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    "Death is no more than passing from one room into another." – HELEN KELLER

Dick Duck Cemetery

Many cemeteries have their own "rock star" that draws in visitors and Dick Duck is no different. Dick Duck Cemetery in Catoosa, Oklahoma was already being used as a cemetery when Richard "Dick" Duck donated it in the early 1830s. However, people don't come to see Richard. It's a different "Duck" that lures them in.

Bluford "Blue" Duck (no relation to Richard) was born in Cherokee Nation and an outlaw who participated in stage hold-ups and rustlings. On the long list of famous outlaws, his name didn't rank high. However, stories have circulated that Blue not only knew female outlaw Belle Starr but had an affair with her prior to her marriage to Sam Starr. Only a single photograph is proof the two knew each other which may have helped him later on in his life. Also, Larry McMurty used Blue as inspiration for his book Lonesome Dove.

Blue, also known by his Cherokee name Sha-con-gah Kaw-wan-nu, got drunk on the night of June 23, 1884 and was riding with William Christie in the Flint Districk of Cherokee Nation. They crossed paths with a farmer named Samuel Wyrick and for unknown reasons began firing his revolver at him. Then, reloaded and shot a nearby Native American boy who worked by Wyrick as he was attempting to get help. Then rode to the next farm over and shot and missed Wyrick's neighbor. Duck and Christie was later tracked down and arrested. Both were sentenced to hangby Judge Issac Parker on July 23, 1886 but with the help with Belle and his lawyer Thomas Marcum, Blue's was later changed to life in prison in 1886. He was transferred to Menard Penitentiary at Chester, Illinois on October 16, 1886. Christie was cleared of all charges. Nine years after his sentence, he became ill with consumption. President Grover Cleveland pardoned the outlaw on March 20, 1895, allowing him to spend his final month with his friends and family. On May 7, 1895, Bluford "Blue" Duck was laid to rest in Dick Duck Cemetery.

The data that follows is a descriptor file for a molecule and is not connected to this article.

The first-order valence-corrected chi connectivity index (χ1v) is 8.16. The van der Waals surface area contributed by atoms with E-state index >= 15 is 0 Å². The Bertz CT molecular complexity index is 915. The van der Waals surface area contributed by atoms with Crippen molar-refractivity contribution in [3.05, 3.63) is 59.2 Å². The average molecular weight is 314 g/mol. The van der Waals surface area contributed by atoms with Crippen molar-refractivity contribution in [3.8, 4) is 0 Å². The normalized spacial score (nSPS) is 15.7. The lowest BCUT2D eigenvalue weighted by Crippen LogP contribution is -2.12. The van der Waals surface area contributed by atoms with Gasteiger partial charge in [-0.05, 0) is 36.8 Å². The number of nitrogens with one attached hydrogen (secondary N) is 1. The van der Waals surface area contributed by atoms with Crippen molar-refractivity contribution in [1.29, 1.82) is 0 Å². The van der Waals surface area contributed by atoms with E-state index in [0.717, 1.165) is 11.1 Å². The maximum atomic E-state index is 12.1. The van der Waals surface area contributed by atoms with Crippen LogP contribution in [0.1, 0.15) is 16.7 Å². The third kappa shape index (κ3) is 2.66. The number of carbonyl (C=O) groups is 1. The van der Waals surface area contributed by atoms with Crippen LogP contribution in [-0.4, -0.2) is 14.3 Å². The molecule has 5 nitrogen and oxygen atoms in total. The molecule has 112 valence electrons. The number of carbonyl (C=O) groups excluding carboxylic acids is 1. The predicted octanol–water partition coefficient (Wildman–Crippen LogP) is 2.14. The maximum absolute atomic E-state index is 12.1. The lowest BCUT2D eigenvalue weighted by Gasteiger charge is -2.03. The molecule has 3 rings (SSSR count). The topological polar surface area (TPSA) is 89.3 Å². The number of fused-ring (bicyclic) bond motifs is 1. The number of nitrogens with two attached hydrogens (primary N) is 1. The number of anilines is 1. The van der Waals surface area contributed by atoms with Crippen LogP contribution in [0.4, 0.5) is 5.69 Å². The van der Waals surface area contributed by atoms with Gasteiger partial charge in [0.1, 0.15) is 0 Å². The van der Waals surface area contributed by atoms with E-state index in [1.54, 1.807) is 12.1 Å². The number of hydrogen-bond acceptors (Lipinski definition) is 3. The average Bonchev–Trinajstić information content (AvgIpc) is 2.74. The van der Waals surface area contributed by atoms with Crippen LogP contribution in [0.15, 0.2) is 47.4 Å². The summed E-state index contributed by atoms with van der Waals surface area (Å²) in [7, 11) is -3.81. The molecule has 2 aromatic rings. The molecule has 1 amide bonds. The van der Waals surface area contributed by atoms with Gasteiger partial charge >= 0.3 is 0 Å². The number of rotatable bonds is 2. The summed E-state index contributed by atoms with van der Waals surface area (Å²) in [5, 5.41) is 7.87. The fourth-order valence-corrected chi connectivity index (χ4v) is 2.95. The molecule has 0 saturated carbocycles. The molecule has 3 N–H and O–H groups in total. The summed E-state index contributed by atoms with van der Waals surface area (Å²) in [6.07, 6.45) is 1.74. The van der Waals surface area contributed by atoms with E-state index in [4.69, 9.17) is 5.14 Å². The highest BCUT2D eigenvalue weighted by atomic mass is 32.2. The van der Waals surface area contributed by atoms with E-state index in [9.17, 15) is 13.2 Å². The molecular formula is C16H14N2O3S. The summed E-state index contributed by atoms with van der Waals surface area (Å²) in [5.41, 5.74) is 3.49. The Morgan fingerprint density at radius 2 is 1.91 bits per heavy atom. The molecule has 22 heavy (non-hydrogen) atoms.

Many believe Blue along with the spirits of children haunts the cemetery. Visitors have spotted shadow figures of sizes throughout the property. Some have heard voices, speaking in Native American languages, and whispers and felt cold spots as well as the sensation of someone running their fingers through hair. The other spirits are believed to belong to kids who have "Half Breed" marked on their headstones who died between 1882 and 1883. Not much more is known about them. According to Find A Grave, there are a couple of adults with "Half Breed" on their headstones as well. I'm not sure it has any more significance than a reflection of the times they lived in. People have seen and heard these children spirits in the cemetery at night and have an overwhelming feeling of dread whenever they stood near their graves.

Sources:

Examiner - Haunted Cemeteries of Oklahoma

Find a Grave - Bluford "Blue" Duck

Examiner - Seeking Paranormal Answers at Cemeteries

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